Industry Advises Philippines on Training as EU Considers Crew Ban
The shipping community is rallying to the support of Filipino seafarers after it came out last month that due to training concerns, the European Union was considering banning Filipinos from working on EU-registered ships. Responding to a recommendation from the Philippines’ new president Ferdinand Marcos Jr., organizations representing seafarers, shipowners, and other maritime employers signed a memorandum of understanding with the Philippines’s Department of Migrant Workers to form the International Advisory Committee on Global Maritime Affairs (IACGMA).
The formation of the committee follows a meeting in December where shipping industry leaders met with President Marcos and he discussed the establishment of the new advisory board. The government is working to respond to criticism regarding the training and lack of responsiveness to long-standing issues identified in audits of training programs in the Philippines. As one of the government’s responses, President Marcos proposed a group to be made up of employers, shipowners, and unions and the International Labour Organisation (ILO) to give expert advice on major maritime issues affecting Filipino seafarers.
The European Maritime Safety Agency (EMSA), according to a report in the German media, published a report in 2022 updating a list of deficiencies the agency believes exist in the current training for Filipino seafarers. EMSA has been citing deficiencies in the training protocols since 2006 with the government of the Philippines promising to address the issues identified. According to the report, the EMSA specified that the training and certification by Philippine maritime education institutions fell short of the guidelines mandated by the International Convention on Standards of Training, Certification, and Watchkeeping for Seafarers. If the European Commission moves forward, a ban would go into effect which would impact future contracts and new seafarers from the Philippines from working on EU-registered ships.
“The Philippine government through its Department of Migrant Workers (DMW) welcomes the participation of well-respected industry associations and leaders from the global shipping industry in developing our roadmap to a just transition as well as boosting the global competitiveness of Filipino seafarers across the globe,” said Migrant Workers Secretary Susan Ople. The government said the creation of the committee solidifies the shipping industry and the Philippines government’s commitment to ensuring the welfare of its seafarers and finding solutions to the challenges.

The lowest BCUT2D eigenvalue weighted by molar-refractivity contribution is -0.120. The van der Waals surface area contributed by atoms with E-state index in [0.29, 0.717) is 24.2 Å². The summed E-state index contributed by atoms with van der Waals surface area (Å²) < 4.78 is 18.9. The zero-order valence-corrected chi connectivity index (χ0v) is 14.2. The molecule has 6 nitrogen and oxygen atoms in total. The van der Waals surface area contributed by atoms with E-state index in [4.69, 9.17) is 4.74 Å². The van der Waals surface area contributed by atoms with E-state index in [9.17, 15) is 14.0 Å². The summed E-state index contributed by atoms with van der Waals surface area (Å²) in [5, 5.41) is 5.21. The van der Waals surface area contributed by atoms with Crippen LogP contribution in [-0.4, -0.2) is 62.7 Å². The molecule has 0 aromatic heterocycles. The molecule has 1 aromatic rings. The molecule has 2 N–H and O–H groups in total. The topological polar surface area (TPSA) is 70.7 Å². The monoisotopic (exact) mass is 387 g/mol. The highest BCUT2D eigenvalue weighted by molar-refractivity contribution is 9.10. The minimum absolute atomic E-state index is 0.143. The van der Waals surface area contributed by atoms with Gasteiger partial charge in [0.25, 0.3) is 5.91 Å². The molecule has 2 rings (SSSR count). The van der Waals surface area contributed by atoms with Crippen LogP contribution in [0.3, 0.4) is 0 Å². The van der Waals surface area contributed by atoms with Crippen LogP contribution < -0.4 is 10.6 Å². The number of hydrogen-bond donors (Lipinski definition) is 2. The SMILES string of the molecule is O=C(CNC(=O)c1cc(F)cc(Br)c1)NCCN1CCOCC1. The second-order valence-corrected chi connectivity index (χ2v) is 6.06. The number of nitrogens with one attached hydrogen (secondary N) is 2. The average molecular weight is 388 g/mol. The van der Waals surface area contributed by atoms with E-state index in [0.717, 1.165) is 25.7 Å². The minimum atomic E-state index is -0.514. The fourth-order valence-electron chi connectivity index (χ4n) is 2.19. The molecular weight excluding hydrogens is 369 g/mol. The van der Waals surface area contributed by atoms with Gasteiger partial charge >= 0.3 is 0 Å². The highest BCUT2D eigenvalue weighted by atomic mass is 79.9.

Key aims of the initiative include contributing to the provision of appropriate training to the country’s seafarers in compliance with the Standards of Training, Certification and Watchkeeping (STCW) Convention. The committee will also work to address concerns regarding “ambulance chasing and unfair labor practices, and on issues related to the employability of Filipino seafarers overseas,” according to the announcement.
“ECSA welcomes the establishment of the IACGMA,” said Sotiris Raptis, Secretary General of the European Community Shipowners’ Associations. “Filipino seafarers play a crucial role in EU shipping and in keeping European trade moving. By engaging in the International Advisory Committee together with our industry partners, ECSA strives to be a strategic partner to the Philippines and facilitate a productive dialogue with the EU institutions on matters of key importance such as seafarers’ qualifications, training, and certification.”
International Chamber of Shipping Secretary General Guy Platten highlighted the critical role Filipino seafarers play in the global shipping industry. Platten reported that Filipino seafarers make up “a huge 14 percent of the global seafarer workforce.” Similarly, the United Nations Conference on Trade and Development estimates between 380,000 and 400,000 Filipinos work in various positions at sea.
The Philippines government uses private educational institutions to provide seafarer training for certifications. The ECSA has repeatedly cited deficiencies in the training protocols. The government insists that it has been responding to the issues identified by the Europeans. The European Commission was expected to take up the report and its recommendations during the first quarter of 2023.